There are many industries that have faced dramatic digital disruption and yet still, the changes they are enduring remain only in their infancy.
While we are all, for instance, stunned at the growth of Uber and the disruption to the black cab and minicab industry, with driverless cars on the horizon, the disruption has not stopped yet.
The media, both in terms of the press and its accompanying publicity/communications industry, has also experienced well-documented change, and while newspaper publishers may be keeping their fingers crossed that a good website will solve their problems, it’s unlikely the change has matured to completion.
Which is why I was intrigued – but not at all surprised by the results of a survey – released recently by PR Week and YouGov, which outlines the communication industry’s own predictions for the next 15 years.
The aim was to provide a snapshot of where PR may be in 2030 and the conclusions include that many believe the term ‘PR agency’ will be confined to the history books, press releases will no longer exist and PRs will no longer spend entire days talking to journalists on the phone.
But it’s certainly not bad news for the industry. While the name could change, more than half of respondents believe that the PR industry will become more powerful and possibly more important than advertising in the next 15 years. And already, very visibly on our horizon, we have the very digital disruptor that could ensure this becomes a reality: ad blocking technology. If adverts can and do get blocked, there will be only one route to communicate and that will be via PR.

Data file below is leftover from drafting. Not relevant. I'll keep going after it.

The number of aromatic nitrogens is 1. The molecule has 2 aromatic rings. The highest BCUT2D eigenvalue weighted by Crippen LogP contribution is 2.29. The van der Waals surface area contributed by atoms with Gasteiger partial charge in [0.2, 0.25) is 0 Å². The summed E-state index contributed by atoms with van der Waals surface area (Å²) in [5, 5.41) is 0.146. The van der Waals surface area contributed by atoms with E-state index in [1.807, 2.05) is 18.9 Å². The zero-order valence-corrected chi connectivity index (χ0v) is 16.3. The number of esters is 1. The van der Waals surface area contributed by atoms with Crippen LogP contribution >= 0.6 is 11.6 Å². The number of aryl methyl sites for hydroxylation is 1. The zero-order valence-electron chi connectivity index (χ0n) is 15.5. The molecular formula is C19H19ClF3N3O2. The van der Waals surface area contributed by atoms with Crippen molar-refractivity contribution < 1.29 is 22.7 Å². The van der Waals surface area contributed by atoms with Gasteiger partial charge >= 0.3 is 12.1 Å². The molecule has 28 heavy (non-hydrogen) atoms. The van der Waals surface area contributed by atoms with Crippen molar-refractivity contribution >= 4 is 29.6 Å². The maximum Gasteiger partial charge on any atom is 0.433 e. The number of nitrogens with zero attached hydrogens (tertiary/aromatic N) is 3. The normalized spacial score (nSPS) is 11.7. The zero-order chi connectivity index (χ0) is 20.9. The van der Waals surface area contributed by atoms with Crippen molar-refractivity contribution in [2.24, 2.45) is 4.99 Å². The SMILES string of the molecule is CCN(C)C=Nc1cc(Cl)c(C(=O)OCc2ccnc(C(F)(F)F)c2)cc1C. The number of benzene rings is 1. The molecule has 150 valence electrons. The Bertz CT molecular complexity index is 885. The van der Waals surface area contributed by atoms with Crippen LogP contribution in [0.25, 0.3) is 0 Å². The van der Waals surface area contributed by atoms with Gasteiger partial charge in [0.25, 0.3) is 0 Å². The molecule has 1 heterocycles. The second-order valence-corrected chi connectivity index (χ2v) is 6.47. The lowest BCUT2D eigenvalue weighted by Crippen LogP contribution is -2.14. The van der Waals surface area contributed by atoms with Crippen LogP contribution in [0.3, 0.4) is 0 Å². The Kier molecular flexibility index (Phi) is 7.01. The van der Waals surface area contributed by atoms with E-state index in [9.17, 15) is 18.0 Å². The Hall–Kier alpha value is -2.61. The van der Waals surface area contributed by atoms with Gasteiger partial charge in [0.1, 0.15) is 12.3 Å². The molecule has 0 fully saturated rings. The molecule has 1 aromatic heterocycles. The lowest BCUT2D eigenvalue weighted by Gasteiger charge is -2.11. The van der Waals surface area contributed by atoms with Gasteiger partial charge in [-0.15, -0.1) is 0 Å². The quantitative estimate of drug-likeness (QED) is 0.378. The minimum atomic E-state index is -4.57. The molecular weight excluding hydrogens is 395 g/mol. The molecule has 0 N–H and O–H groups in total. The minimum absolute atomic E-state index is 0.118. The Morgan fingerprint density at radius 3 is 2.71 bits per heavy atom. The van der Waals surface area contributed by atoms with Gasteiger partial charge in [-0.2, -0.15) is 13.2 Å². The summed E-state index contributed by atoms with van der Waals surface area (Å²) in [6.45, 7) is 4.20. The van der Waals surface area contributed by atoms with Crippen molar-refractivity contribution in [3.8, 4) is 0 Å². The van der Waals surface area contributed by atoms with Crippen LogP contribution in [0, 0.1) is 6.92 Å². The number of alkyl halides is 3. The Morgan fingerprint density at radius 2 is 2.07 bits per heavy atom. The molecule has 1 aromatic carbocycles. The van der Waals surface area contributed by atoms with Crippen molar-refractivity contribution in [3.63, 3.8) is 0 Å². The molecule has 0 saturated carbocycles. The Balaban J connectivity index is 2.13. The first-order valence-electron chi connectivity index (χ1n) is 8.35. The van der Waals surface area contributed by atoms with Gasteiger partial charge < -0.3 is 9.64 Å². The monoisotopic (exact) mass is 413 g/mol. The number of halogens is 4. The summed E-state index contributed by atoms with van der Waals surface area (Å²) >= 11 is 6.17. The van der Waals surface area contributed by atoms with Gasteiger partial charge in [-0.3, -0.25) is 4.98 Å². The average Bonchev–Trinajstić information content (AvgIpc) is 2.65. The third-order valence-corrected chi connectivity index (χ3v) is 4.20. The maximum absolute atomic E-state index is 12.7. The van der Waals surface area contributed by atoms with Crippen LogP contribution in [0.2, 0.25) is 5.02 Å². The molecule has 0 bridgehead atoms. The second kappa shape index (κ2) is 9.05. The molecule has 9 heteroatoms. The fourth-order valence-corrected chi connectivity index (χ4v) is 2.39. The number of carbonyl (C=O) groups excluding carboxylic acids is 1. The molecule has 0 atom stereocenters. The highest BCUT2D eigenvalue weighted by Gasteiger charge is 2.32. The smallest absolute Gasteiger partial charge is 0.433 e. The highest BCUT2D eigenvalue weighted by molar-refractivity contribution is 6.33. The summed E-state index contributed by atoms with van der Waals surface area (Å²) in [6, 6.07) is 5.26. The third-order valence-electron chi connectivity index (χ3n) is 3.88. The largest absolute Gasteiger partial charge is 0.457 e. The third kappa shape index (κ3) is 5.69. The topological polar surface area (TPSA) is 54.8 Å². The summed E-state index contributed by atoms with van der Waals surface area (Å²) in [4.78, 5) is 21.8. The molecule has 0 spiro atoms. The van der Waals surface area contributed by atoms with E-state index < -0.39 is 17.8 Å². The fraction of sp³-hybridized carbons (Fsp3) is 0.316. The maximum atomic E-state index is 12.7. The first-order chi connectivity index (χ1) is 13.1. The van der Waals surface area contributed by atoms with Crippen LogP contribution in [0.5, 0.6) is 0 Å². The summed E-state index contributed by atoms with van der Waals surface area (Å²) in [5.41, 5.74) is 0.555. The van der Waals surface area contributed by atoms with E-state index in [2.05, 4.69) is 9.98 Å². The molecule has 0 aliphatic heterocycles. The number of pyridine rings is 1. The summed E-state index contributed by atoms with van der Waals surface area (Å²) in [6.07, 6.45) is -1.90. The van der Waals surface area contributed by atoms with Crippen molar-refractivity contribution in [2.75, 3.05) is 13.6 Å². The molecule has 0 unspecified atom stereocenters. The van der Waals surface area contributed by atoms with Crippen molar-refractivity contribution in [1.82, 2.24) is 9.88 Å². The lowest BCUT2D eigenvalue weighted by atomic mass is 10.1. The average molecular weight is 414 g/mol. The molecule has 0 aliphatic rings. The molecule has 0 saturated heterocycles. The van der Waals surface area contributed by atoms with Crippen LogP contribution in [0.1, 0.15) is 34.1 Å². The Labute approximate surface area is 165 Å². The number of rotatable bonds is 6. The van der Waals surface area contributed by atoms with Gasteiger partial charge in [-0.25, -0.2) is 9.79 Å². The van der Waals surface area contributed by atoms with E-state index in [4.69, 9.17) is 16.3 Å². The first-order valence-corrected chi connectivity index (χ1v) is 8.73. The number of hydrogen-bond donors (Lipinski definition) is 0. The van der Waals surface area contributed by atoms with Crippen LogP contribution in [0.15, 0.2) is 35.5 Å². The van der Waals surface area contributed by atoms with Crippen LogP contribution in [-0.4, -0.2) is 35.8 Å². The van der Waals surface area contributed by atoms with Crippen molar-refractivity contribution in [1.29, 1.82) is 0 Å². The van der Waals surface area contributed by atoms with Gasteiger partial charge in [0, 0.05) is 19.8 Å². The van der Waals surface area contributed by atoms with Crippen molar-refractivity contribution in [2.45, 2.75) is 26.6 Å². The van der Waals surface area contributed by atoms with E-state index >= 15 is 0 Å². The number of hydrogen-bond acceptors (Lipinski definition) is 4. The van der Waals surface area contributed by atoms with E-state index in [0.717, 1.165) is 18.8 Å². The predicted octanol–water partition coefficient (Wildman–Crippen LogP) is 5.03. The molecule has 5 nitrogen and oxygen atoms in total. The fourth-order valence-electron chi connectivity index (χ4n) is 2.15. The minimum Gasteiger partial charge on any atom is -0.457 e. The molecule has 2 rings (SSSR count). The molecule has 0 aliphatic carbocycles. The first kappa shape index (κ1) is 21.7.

To me, the future of PR all goes back to the definition of ‘Public Relations’ – largely agreed to be a strategic communications process that builds mutually beneficial relationships between organisations/people and the public.
The definition is not changing now and nor will it in the future. What we are seeing instead is dramatic shifts and openings in the way this is done. Not so long ago, sending out a press release to newspapers and television and talking to journalists was the only mechanism through which to reach the public.
It still remains as a route, and a very valid one indeed – largely because of the strength and clout of our newspaper brands, and their continuing ability to reach audiences whose lives aren’t consumed by their smartphones.
But modern media forms – from a content strategy on one’s own website to social media and video – now enables brands and individuals to communicate directly through all sorts of platforms, mediums and channels, with a (hopefully) adoring public. The middle man, that being the traditional media, while still helpful, is not longer the be all and end all. With my celebrity clients, getting them in the national papers is essential for their personal brand, for their positioning and perception amongst their industry peers. But through their own websites and social media, they can also bypass the traditional press and talk direct to fans.
The job of a PR firm remains the same, but the mechanisms have expanded and now include digital, social media and video. And in time, they will no doubt expand further into virtual reality and other new technologies.
So it is not surprising that the overall majority of those surveyed by PR Week (96 per cent) felt that by 2030, they would be expected to carry out a diverse range of functions, some of which still pertain to PR and ‘press office’ function as we know and love it today – and new functions which revolve around being content creators across all forms of media.
As Ed Williams, CEO of Edelman UK and Ireland, puts it: ‘What will always be the case and is always constant is the underlying core skills of public relations. That is the nature of advising and presenting a client’s interests in an authentic and credible way…….it requires the same skills as it did back in the 1950s, creativity, finding engaging hooks, knowing your audience, clarity on the desired outcomes. Yes, technology will change how we communicate, but what makes a great story is immutable.’
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